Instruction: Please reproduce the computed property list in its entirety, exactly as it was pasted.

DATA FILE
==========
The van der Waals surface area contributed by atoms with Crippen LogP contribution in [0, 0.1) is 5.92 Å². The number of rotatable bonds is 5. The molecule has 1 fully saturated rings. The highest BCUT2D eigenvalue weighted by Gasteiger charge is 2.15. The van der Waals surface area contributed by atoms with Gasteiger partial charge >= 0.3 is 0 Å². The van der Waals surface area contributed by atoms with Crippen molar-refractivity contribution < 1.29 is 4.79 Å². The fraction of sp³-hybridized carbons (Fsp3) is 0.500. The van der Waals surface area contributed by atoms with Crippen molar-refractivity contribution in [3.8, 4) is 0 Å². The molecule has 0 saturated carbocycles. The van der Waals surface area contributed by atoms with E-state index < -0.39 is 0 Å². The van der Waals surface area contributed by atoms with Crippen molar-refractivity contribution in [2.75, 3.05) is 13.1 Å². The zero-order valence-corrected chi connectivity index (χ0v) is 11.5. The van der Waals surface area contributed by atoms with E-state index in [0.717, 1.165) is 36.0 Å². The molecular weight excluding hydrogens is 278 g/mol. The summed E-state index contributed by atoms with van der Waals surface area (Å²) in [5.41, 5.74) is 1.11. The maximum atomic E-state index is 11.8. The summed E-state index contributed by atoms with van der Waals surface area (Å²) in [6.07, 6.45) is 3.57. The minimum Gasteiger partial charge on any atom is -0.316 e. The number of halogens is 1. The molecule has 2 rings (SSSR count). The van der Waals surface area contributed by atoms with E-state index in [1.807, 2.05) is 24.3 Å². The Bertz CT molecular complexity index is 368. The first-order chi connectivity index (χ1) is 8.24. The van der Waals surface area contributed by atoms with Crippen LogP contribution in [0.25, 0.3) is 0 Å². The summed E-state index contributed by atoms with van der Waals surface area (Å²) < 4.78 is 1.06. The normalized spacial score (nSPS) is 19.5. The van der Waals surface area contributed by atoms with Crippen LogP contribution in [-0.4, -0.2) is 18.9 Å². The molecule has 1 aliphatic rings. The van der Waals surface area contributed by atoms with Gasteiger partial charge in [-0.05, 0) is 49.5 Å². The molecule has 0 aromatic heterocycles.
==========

The van der Waals surface area contributed by atoms with Crippen LogP contribution in [0, 0.1) is 5.92 Å². The number of rotatable bonds is 5. The molecule has 1 fully saturated rings. The highest BCUT2D eigenvalue weighted by Gasteiger charge is 2.15. The van der Waals surface area contributed by atoms with Gasteiger partial charge >= 0.3 is 0 Å². The van der Waals surface area contributed by atoms with Crippen molar-refractivity contribution < 1.29 is 4.79 Å². The fraction of sp³-hybridized carbons (Fsp3) is 0.500. The van der Waals surface area contributed by atoms with Crippen molar-refractivity contribution in [3.8, 4) is 0 Å². The molecule has 0 saturated carbocycles. The van der Waals surface area contributed by atoms with E-state index < -0.39 is 0 Å². The van der Waals surface area contributed by atoms with Crippen molar-refractivity contribution in [2.75, 3.05) is 13.1 Å². The zero-order valence-corrected chi connectivity index (χ0v) is 11.5. The van der Waals surface area contributed by atoms with E-state index in [0.717, 1.165) is 36.0 Å². The molecular weight excluding hydrogens is 278 g/mol. The summed E-state index contributed by atoms with van der Waals surface area (Å²) in [5.41, 5.74) is 1.11. The maximum atomic E-state index is 11.8. The summed E-state index contributed by atoms with van der Waals surface area (Å²) in [6.07, 6.45) is 3.57. The minimum Gasteiger partial charge on any atom is -0.316 e. The number of halogens is 1. The molecule has 2 rings (SSSR count). The van der Waals surface area contributed by atoms with E-state index in [1.807, 2.05) is 24.3 Å². The Bertz CT molecular complexity index is 368. The first-order chi connectivity index (χ1) is 8.24. The van der Waals surface area contributed by atoms with Crippen LogP contribution in [0.25, 0.3) is 0 Å². The summed E-state index contributed by atoms with van der Waals surface area (Å²) < 4.78 is 1.06. The normalized spacial score (nSPS) is 19.5. The van der Waals surface area contributed by atoms with Crippen LogP contribution in [-0.4, -0.2) is 18.9 Å². The molecule has 1 aliphatic rings. The van der Waals surface area contributed by atoms with Gasteiger partial charge in [-0.05, 0) is 49.5 Å². The molecule has 0 aromatic heterocycles.